The demand for energy-saving compact fluorescent lamps or CFLs has grown 40-50% over the past three years, according to companies in the business, while demand for regular (or incandescent) bulbs has stagnated. Because bulbs are the second-largest consumer of power after air conditioners in most households and offices, power utilities, electrical goods makers and environmental organizations such as Greenpeace (through a recent high-decibel campaign) have sought to promote the use of CFLs.
The Indian CFL industry was worth Rs700 crore in 2006, according to the Electric Lamp Component Manufacturers’ Association of India (Elcoma), an industry body. Last year, companies such as Philips Electronics India Ltd, Havells Ltd, Bajaj Electicals Ltd and Orpat Electronics sold 80 million CFLs, with other firms in the unorganized sector selling an equal number. Some 90-95 crore incandescent bulbs were sold in India last year.
CFLs are roughly the same size as incandescent lamps and can fit most bulb holders. They live longer than incandescent bulbs, consume less energy and account for less global warming, according to Greenpeace.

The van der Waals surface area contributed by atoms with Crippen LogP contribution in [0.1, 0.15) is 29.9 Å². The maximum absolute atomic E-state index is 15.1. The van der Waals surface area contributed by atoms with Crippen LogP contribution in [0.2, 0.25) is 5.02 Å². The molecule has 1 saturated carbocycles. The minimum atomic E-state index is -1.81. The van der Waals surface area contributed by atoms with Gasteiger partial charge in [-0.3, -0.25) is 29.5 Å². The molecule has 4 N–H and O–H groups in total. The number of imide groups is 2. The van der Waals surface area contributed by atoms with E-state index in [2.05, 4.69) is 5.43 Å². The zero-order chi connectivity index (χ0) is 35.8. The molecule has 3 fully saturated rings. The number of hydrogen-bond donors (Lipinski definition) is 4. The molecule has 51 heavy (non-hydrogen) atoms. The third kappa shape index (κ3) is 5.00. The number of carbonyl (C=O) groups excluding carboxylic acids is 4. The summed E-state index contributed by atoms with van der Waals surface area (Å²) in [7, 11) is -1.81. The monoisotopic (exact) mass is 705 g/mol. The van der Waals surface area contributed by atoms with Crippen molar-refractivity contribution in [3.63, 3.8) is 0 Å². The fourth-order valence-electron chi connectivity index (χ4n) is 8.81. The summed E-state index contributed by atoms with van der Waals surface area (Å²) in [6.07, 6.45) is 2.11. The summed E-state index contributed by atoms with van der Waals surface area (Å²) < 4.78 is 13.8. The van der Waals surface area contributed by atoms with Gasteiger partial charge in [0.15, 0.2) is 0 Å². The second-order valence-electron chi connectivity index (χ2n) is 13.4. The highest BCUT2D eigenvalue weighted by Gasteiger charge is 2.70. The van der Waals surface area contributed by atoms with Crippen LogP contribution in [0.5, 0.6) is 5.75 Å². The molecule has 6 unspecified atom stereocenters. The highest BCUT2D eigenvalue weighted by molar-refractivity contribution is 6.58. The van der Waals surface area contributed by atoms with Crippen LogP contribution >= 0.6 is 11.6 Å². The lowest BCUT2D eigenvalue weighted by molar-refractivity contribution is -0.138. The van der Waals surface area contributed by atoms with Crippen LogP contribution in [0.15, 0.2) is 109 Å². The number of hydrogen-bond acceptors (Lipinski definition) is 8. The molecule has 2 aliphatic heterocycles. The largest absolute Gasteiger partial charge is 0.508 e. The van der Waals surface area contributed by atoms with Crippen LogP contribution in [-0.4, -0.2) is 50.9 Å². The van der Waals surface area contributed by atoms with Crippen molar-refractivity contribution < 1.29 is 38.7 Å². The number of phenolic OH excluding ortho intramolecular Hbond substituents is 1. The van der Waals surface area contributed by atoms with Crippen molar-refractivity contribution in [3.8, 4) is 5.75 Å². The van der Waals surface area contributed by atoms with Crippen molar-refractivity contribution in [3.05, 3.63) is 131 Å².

CFL manufacturers, some of who continue to make incandescent bulbs, claim that CFLs last up to 10 times as long and cost the consumer a third the power the latter do. However, they still cost Rs110-115, compared with Rs9-15 for incandescent bulbs. Manufacturers expect CFL prices to fall further to Rs80-85 and some state governments have done their bit by removing local duties on the sales of CFLs.
The lighting division of Philips expects to sell more than 20 million CFLs this year, seven million more than it did in 2006. “We are going to schools and talking to children about the energy-saving methods that can be adopted to conserve energy,” said S. Venkataramani, executive director and senior vice-president, Philips Electronics India. The company plans to spend Rs20 crore on advertising its CFLs this year.
“Prices have been lowered substantially by taking advantage of high volume sales. This was possible as the electrical firms worked together with utilities that offered consumers various schemes for buying such bulbs on instalments.
Schemes are being worked out to gain international carbon points and incentives which will help in subsidizing prices,” said H.S. Mamak, an adviser to Elcoma.
Because they replace incandescent bulbs that contribute to global warming, CFLs earn good-energy points or carbon credits which can be traded on international carbon exchanges.
Last year, Bajaj Lighting distributed one lakh CFLs through an alliance with Reliance Energy Ltd. And in a six-month-long promotion, Philips sold two lakh CFLs to customers of the Bangalore Electricity Supply Company Ltd. In a bid to replicate that model, all CFL makers are talking to electricity boards in Assam, Tamil Nadu, Gujarat, West Bengal and Andhra Pradesh.